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Christians and "The Da Vinci Code", Part 3

In part 2, we looked at the Gnostic Gospels, the "sources" Brown used as the basis for his so-called "historically accurate" book, "The Da Vinci Code".
This article will look at some of the more obvious mistakes Brown made in his "research".

  • Leonardo da Vinci

  • Brown is purported as saying "Most scholars agree that even Da Vinci's most famous pieces -works like the Mona Lisa, The Last Supper, and Madonna of the Rocks - contain startling anomalies that all seem to be whispering the same cryptic message."
    Exactly which scholars said this?
    A quick search of the Internet shows only various "pro-Brown" web sites repeating the phrase above. At the time I wrote this article, no "scholar" was available as a source to Brown's statement.
    Also, as pointed by Carl E. Olson and Sandra Miesel, in their article "Facts vs. Fiction in 'The Da Vinci Code'"1, "no scholar would ever refer to the great Italian artist as 'Da Vinci', since his given name was 'Leonardo'; 'da Vinci' indicates the province he was from". A very remedial mistake for someone who claims to have done "extensive" research.
    What are some of the "anomalies" and why is Brown the only one able to see them?
    One such "anomaly" is with the person seated at Jesus' right in the painting "The Last Supper". Brown contends that this person is actually Mary Magdalene, but taken in context, this is easy to refute.
    In the 1500's, it was customary to show young males as effeminate or with female characteristics, and most, if not all, artist of the time did this.2
    Brown continues with his "John is Mary" contention with the statement that the character has a "hint of a bosom".
    When I studied high-resolution images of "The Last Supper", the only "bosom's" I could find were the ones in Brown's imagination.

  • The Merovingians founded Paris

  • This mistake was very easy to find and I was very surprise that Brown made it. I studied this back in eighth grade world history. Paris was a village called "Lutetia Parisiorum" and wasn't heavily populated until after the Roman conquest.
    This in itself is not a big mistake, but when one considers statements from Brown that all of his historical information is true, it tends to draw into question all of his so-called historical facts.

  • Name of God

  • Having just done a recent study on the Names of God3, I found this tidbit quite humorous. Brown's character, Robert Langdon, explains that the Jewish name for God, YHWH (pronounced as Yahweh), is actually "the masculine Jah and the pre-Hebraic name for Eve, "Havah."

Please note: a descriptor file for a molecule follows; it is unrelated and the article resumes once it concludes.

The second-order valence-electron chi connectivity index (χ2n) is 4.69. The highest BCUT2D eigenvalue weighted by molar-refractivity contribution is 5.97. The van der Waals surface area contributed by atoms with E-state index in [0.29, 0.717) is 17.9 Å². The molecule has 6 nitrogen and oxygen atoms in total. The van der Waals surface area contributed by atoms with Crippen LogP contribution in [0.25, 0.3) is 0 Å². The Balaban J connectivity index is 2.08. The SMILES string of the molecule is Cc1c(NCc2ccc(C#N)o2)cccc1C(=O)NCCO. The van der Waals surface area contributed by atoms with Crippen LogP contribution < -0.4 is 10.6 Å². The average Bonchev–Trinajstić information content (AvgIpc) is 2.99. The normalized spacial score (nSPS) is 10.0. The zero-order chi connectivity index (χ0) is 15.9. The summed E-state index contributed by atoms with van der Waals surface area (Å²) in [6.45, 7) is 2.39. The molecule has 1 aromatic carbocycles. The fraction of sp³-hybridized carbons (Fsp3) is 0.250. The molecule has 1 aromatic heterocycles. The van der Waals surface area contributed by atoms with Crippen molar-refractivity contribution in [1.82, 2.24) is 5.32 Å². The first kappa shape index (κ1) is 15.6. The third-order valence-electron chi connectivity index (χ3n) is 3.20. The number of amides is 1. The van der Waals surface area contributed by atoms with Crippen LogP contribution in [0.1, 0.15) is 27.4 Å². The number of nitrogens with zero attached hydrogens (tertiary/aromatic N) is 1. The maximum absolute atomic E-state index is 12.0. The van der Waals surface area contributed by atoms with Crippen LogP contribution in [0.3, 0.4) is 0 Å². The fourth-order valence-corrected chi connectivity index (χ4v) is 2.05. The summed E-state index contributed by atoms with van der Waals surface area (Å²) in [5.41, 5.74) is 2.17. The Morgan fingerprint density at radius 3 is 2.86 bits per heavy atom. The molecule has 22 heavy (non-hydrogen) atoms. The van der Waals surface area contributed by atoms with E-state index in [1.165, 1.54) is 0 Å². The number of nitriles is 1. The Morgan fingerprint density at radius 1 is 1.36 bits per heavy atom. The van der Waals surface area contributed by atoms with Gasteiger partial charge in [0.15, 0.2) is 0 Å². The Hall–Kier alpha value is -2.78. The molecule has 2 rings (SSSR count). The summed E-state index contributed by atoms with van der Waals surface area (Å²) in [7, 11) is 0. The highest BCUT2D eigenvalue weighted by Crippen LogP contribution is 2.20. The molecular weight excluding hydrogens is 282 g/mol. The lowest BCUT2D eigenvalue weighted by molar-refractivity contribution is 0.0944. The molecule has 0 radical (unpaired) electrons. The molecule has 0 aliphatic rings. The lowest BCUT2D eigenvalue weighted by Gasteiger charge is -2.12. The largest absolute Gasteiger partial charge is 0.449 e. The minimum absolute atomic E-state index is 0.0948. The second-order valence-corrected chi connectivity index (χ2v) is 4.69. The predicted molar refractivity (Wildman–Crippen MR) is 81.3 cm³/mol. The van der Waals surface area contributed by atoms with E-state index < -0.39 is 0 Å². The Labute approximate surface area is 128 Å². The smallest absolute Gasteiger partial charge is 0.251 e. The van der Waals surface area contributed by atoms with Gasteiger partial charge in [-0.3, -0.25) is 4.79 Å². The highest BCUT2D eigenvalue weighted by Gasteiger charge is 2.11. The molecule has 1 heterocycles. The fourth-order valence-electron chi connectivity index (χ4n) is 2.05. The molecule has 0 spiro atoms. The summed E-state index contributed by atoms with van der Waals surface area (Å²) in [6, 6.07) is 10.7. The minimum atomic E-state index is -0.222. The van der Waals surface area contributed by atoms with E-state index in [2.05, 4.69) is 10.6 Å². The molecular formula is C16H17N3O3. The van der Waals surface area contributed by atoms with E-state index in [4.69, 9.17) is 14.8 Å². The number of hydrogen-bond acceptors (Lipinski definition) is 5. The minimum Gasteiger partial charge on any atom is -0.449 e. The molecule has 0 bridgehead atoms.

In actuality, YHWH is the word LORD (all capitals), the covenant name of God. It occurs over 6,800 times in the Old Testament. It is also the name of God, too sacred to be uttered, abbreviated (….. ) or written "YHWH" without vowel points.4 The word Jehovah is derived from this.

  • The Dead Sea Scrolls

  • Brown states in the book that the Dead Sea Scrolls were found in the 1950's and that they contained Gnostic texts. On both accounts, Brown is wrong.
    The Dead Sea Scrolls were discovered in 1947, near the village of Qumran, about twenty miles east of Jerusalem on the northwest shore of the Dead Sea. A Bedouin shepherd, following a lost goat, threw a rock into a cave near the shore of the Dead Sea and heard the sound of breaking pottery. On further examination, he discovered a ceramic pot containing leather and papyrus scrolls.
    Over the next ten years, eleven other caves around the Dead Sea were found to contain thousands of scroll fragments dating from the third century BC to AD 68, representing hundreds of works. These works contained a vast collection of Jewish documents that were written in Hebrew, Aramaic, and Greek, including parts of manuscripts from every book in the Torah (Hebrew Bible), except the Book of Esther.
    Scholars believe they were written almost one thousand years earlier than any previously known biblical manuscripts. The scrolls also contain the earliest existing biblical commentary, on the Book of Habakkuk, and sectarian documents that represent the beliefs and community rules of the Jewish sect.
    Written hundreds of years before Jesus was born, no New Testament or Gnostic works were present. Brown's "research" and "truth" once more fall flat on its face.

With this kind of "painstaking research" into the supposed facts that form the basis for "The Da Vinci Code", it is clear to everyone but the most avid Brown supporter, that this book is clearly fiction, in every aspect, cover to cover.
-Steve
Jesus is Lord, A Worshipping Christian Family

References:
1. Facts vs. Fiction in 'The Da Vinci Code' by Carl E. Olson and Sandra Miesel
2. The Last Supper - A Study of the Painting by Leonardo Da Vinci by John and Shelia Chapman (JayDax Computer Information Centre)
3. God's Names by Steve (Jesus is Lord, A Worshipping Christian Family Web Site)
4. The Names of God by Lambert Dolphin

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